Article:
FDA 'Pay-to-Play' Scandal Drags on as Senators Press Agency, Academics for Details
Posted 27 February 2014 | By
In October 2013, The Washington Post and MedPage Todayboth broke stories regarding a so-called "pay-for-play" deal in which some members of the pharmaceutical industry had paid hefty sums to attend small invitation-only meetings featuring influential regulators from FDA.
For background on the story, please see Focus' 10 October 2013 article "In 'Pay-for-Access' Story, Could FDA Be Experiencing its First Scandal of 2013?"
The news immediately prompted a backlash from Sen. Joe Manchin (D-WV), who said the meetings raised his concerns that FDA regulators may have been improperly influenced by members of the pharmaceutical industry.
Now Manchin and another senator, David Vitter (R-LA), are broadening their investigation into the issue.
In a sternly worded letter sent on 26 February 2014, the senators said the allegations raised significant questions about the approval of an already-controversial painkiller drug, Zohydro. The drug is a pure hydrocodone product that currently lacks the abuse-deterrent qualities of other similar painkillers. Critics-senators among them-have raised concerns that the drug is too easy to abuse or misuse, and have petitioned FDA to remove the drug from the market.
As reported by the Post and MedPage Today, some of the pharmaceutical companies that had paid as much as $35,000 to participate in more than a dozen conferences with FDA were manufacturers of painkillers.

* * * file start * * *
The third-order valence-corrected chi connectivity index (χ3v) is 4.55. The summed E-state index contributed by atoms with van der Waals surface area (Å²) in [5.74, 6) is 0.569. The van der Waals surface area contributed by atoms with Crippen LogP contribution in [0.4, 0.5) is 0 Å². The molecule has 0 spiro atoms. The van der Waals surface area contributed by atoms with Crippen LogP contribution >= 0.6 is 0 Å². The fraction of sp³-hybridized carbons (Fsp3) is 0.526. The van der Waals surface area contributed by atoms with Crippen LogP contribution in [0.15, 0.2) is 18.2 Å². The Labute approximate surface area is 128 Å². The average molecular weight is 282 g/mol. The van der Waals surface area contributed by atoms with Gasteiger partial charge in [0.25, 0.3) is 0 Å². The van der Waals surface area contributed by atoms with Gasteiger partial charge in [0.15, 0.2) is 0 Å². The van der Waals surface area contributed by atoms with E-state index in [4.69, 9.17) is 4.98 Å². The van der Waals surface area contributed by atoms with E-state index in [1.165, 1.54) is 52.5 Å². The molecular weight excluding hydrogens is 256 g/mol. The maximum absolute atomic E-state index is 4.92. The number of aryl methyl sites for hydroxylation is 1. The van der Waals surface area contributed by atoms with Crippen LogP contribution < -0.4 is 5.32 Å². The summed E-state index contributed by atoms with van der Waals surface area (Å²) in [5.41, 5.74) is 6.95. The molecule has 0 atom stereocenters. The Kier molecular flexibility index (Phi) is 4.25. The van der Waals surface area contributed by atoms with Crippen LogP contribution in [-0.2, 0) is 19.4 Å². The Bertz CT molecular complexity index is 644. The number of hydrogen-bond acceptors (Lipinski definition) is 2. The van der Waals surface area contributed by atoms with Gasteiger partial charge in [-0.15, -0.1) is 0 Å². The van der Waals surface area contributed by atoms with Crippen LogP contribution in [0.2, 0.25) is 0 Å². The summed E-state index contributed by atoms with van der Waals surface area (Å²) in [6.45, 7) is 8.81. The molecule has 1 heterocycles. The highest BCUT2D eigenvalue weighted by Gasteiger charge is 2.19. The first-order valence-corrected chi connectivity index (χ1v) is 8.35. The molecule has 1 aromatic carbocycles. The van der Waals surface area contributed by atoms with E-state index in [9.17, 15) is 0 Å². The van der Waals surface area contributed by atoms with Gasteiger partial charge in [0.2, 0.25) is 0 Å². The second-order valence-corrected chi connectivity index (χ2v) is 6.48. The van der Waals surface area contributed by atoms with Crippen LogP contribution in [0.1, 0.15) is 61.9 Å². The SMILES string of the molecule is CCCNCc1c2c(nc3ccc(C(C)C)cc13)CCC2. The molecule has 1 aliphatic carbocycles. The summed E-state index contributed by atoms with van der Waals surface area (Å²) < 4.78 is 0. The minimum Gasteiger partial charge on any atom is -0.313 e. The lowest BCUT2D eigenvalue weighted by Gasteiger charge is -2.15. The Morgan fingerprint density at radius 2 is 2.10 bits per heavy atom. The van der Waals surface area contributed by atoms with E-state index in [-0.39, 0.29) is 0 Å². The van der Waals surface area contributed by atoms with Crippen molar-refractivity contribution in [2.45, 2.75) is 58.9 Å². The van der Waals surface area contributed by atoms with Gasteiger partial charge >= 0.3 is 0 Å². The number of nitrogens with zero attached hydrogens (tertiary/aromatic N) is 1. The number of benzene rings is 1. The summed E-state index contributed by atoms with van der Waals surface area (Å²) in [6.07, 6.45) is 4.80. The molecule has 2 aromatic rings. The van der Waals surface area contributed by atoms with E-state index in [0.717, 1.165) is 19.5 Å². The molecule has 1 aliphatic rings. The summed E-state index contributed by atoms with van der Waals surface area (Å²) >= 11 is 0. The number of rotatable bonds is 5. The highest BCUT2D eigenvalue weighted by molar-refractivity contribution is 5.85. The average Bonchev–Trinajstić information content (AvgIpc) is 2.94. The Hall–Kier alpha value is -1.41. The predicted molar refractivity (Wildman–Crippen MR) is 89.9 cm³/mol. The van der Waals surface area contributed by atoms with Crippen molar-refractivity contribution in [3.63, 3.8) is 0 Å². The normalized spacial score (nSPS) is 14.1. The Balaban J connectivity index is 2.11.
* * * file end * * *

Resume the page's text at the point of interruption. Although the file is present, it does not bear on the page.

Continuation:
In October 2013, Manchin sent a letter to FDA Commissioner Margaret Hamburg demanding to know more about the alleged collusion between FDA and industry, saying that it cast a pall over some of FDA's regulatory actions with respect to painkillers.
"These allegations clearly demonstrate a conflict of interest by allowing pharmaceutical companies to have undue influence over the FDA's decision making process," he wrote. "I plan to call for a full congressional investigation into this issue to determine whether these relationships have impacted the FDA's rescheduling of hydrocodone combination drugs."
While Manchin said he has yet to receive a "complete response" from FDA regarding an October 2013 letter he sent demanding answers, he is now seeking answers from the organizers of the conference series.
In a 26 February 2014 letter to Mark Taubman, dean of the School of Medicine and Dentistry at the University of Rochester, Manchin and Vitter again raised concerns about the "pay-to-play" meetings that Robert Dworkin, a professor at the University of Rochester Medical Center, had helped to organize.
"We are deeply troubled by allegations that the FDA gave manufacturers of prescription drugs the opportunity to pay thousands of dollars to the University of Rochester Medical Center (URMC) for the privilege to attend private meetings with FDA officials," they wrote.
Those meetings, they said, may well have influenced FDA's decision to approve Zohydro and delay rescheduling hydrocodone as a Schedule II drug.
As part of their investigation, Manchin and Vitter asked that Taubman make records available to them indicating companies that would have attended the conferences, how much they paid to attend, expenses associated with the conferences and a list of attendees at the conferences.